Charlene stared at the awkward young man, taken aback at his perceptiveness, and at the memory he had stirred. Taking this as a challenge, the would-be Librarian went on.

“Swollen parajugular lymph nodes and distended eyelids are clearly mono. It takes three months for an indentation on the ring finger to completely disappear. Yours is approximately two-thirds gone. Your surgeon gave you a terminus paralateral scar, which is given to children under the age of six. And I can clearly see three distinct types of cat hair. A white Himalayan, a tortoiseshell and an orange-striped tabby.”

Lost in her own memory, Charlene managed to say, “I didn’t break my nose til I was five.”

Then she let the memory take her back.

* * *

Two months earlier

* * *

Their lovemaking was tender, as always, passionate, as always, but with a touch of urgency, a touch of desperation, a touch of … something lost. They collapsed back into her bed, their sweat cooling in the too chilly apartment. Whatever they were fighting to hold on to, it was gone.

“It’s over,” Charlene said.

“Never for me,” Jenkins replied. “My heart is yours. Forever.”

“We’re immortal, Galahad,” Charlene said, her voice becoming sharp with him, a sharpness it had not held since the earliest days of their courtship. “Forever is a lot to ask of two hearts.”

“I know,” Jenkins said. “I know I could not ask it of two hearts, only of mine. My heart is pledged. To you.”

Charlene rose from the bed, pulling her robe around her and perching her glasses on her nose.

“I’m a Guardian,” she said. “I’m HIS Guardian. I’m tethered to The Library with him.”

“I know,” Jenkins said softly, his voice containing just the smallest quiver, the tiniest of breaks. He couldn’t help it. His emotions threatened to overwhelm his control, a control perfected over a thousand years. “I’d hoped….” He stopped himself. “No. Forgive me. I will say it once more and then never again unless you permit it. I love you, Charlene.”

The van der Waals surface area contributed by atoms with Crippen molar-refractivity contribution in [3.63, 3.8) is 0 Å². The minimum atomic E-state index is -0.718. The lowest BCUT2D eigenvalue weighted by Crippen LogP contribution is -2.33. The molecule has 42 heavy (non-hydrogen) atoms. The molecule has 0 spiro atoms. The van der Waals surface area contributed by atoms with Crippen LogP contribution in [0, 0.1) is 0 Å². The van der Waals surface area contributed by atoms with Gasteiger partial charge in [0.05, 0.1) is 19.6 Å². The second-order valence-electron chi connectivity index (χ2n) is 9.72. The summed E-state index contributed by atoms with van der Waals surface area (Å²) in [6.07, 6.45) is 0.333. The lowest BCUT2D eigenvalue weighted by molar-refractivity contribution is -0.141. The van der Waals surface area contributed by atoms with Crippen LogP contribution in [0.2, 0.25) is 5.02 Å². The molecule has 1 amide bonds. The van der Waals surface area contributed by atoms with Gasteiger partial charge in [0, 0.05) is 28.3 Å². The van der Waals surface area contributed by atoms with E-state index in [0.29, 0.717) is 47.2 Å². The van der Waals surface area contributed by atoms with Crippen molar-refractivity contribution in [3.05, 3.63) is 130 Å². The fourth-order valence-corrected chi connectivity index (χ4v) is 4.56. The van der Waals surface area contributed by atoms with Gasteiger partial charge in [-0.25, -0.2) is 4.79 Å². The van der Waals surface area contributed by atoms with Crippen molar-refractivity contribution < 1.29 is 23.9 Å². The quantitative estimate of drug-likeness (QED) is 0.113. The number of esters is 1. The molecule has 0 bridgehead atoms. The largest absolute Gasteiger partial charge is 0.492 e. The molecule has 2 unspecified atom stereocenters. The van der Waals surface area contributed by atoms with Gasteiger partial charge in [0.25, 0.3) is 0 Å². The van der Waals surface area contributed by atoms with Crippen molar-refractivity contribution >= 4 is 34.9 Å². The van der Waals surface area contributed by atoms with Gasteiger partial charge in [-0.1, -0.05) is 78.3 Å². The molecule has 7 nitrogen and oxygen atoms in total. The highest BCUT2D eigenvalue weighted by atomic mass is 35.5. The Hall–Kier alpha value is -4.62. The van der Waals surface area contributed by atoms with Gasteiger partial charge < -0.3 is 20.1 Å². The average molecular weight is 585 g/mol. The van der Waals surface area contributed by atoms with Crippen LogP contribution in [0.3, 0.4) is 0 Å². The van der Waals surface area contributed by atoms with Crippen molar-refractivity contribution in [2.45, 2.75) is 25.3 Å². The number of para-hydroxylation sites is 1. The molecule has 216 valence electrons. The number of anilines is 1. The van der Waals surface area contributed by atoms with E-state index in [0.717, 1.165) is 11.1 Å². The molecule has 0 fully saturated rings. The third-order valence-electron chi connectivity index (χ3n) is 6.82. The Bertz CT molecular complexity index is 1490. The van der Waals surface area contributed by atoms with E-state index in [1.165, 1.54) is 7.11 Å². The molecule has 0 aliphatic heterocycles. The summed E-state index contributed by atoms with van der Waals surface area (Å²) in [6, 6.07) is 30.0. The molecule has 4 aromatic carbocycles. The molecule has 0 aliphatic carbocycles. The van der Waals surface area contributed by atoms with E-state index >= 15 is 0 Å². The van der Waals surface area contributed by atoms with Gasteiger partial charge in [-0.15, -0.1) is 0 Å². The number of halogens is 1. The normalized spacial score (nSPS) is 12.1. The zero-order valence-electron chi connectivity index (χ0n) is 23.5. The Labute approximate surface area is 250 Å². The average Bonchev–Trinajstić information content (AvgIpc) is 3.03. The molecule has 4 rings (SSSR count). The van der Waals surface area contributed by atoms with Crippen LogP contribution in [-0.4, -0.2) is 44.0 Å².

Charlene removed the ring Jenkins had given her, the ring she wore on her left hand in lieu of the more traditional sort of ring, the ring Galahad had carried with him since his childhood. “This was your mother’s,” she said, holding it out to him.

He held up his hand in denial. “It’s yours,” he said. To forestall her protestations, he added, “A favor,” loading the word with both its modern and ancient meanings.

Charlene was about to protest anyway, then closed her hand around the ring. “It’s getting late,” she said, looking out the window at the cold New York sunrise. “The sun’s coming up.”

“The sun rises and sets in your eyes,” Jenkins said.

Charlene almost wavered. “I need to get going. Mr. Wilde is beginning to worry me, and I’m not sure young Ms. Noone is really up to the task of being his Guardian. She never saves her receipts.”

Jenkins took a deep breath, let it out slowly and said, “Of course. I’ll be gone when you return.” A chorus of meows came from outside the bedroom door. Jenkins gave a small smile despite his breaking heart. “I’ll feed little Bedivere, Gawaine, and Percival before I go.”

Charlene turned her back and went to the bathroom to get ready. She heard him in the kitchen with the three cats as she left, so she slipped out without saying goodbye.

She wouldn’t see Galahad again for almost a dozen years, but Judson was waiting.

* * *

Two months later

* * *

She touched the place where she had worn Galahad’s ring. Then Judson’s voice broke the spell her memories had cast.

“What’s more important than knowledge?” It came from everywhere and nowhere in the room. Charlene kept her composure but her heart still fluttered a little when she heard his voice.

“Where did that come from?” Flynn asked, searching the empty room.

“Just answer the question,” Charlene snapped.

“More important than…” Flynn paused, then remembered his mother’s words. “The things that make life worth living can’t be thought here…” he said, touching his head, “they must be felt here” he finished, touching his heart, but the rising inflection of his voice turned his statement into a question.

Charlene frowned, knowing that it was the kind of answer Judson was looking for. They’d found a new Librarian. He couldn’t hold a candle to Judson, of course, but he might just do. As for Galahad … Jenkins … she locked that memory away again and never mentioned him to Flynn.

– – –

The End